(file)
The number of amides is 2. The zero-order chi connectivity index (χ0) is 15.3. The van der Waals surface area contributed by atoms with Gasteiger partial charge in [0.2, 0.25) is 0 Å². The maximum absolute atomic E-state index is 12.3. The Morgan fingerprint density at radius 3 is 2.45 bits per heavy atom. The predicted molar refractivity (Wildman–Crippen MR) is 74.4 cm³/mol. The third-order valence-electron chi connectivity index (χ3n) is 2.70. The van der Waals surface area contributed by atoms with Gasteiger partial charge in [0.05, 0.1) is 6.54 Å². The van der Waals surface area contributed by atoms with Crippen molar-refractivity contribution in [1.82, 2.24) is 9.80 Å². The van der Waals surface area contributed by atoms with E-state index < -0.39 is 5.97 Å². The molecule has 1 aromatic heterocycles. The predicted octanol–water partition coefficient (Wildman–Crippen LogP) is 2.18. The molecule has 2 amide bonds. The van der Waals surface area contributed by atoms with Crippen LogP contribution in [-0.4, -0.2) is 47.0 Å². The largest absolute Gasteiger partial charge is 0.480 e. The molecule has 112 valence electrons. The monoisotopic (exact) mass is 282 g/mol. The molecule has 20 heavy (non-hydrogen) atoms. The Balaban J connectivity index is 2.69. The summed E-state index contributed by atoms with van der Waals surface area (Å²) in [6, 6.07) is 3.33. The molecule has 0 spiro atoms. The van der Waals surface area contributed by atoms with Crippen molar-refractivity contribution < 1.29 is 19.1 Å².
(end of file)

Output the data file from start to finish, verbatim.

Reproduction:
The number of amides is 2. The zero-order chi connectivity index (χ0) is 15.3. The van der Waals surface area contributed by atoms with Gasteiger partial charge in [0.2, 0.25) is 0 Å². The maximum absolute atomic E-state index is 12.3. The Morgan fingerprint density at radius 3 is 2.45 bits per heavy atom. The predicted molar refractivity (Wildman–Crippen MR) is 74.4 cm³/mol. The third-order valence-electron chi connectivity index (χ3n) is 2.70. The van der Waals surface area contributed by atoms with Gasteiger partial charge in [0.05, 0.1) is 6.54 Å². The van der Waals surface area contributed by atoms with Crippen molar-refractivity contribution in [1.82, 2.24) is 9.80 Å². The van der Waals surface area contributed by atoms with E-state index < -0.39 is 5.97 Å². The molecule has 1 aromatic heterocycles. The predicted octanol–water partition coefficient (Wildman–Crippen LogP) is 2.18. The molecule has 2 amide bonds. The van der Waals surface area contributed by atoms with Crippen LogP contribution in [-0.4, -0.2) is 47.0 Å². The largest absolute Gasteiger partial charge is 0.480 e. The molecule has 112 valence electrons. The monoisotopic (exact) mass is 282 g/mol. The molecule has 20 heavy (non-hydrogen) atoms. The Balaban J connectivity index is 2.69. The summed E-state index contributed by atoms with van der Waals surface area (Å²) in [6, 6.07) is 3.33. The molecule has 0 spiro atoms. The van der Waals surface area contributed by atoms with Crippen molar-refractivity contribution < 1.29 is 19.1 Å².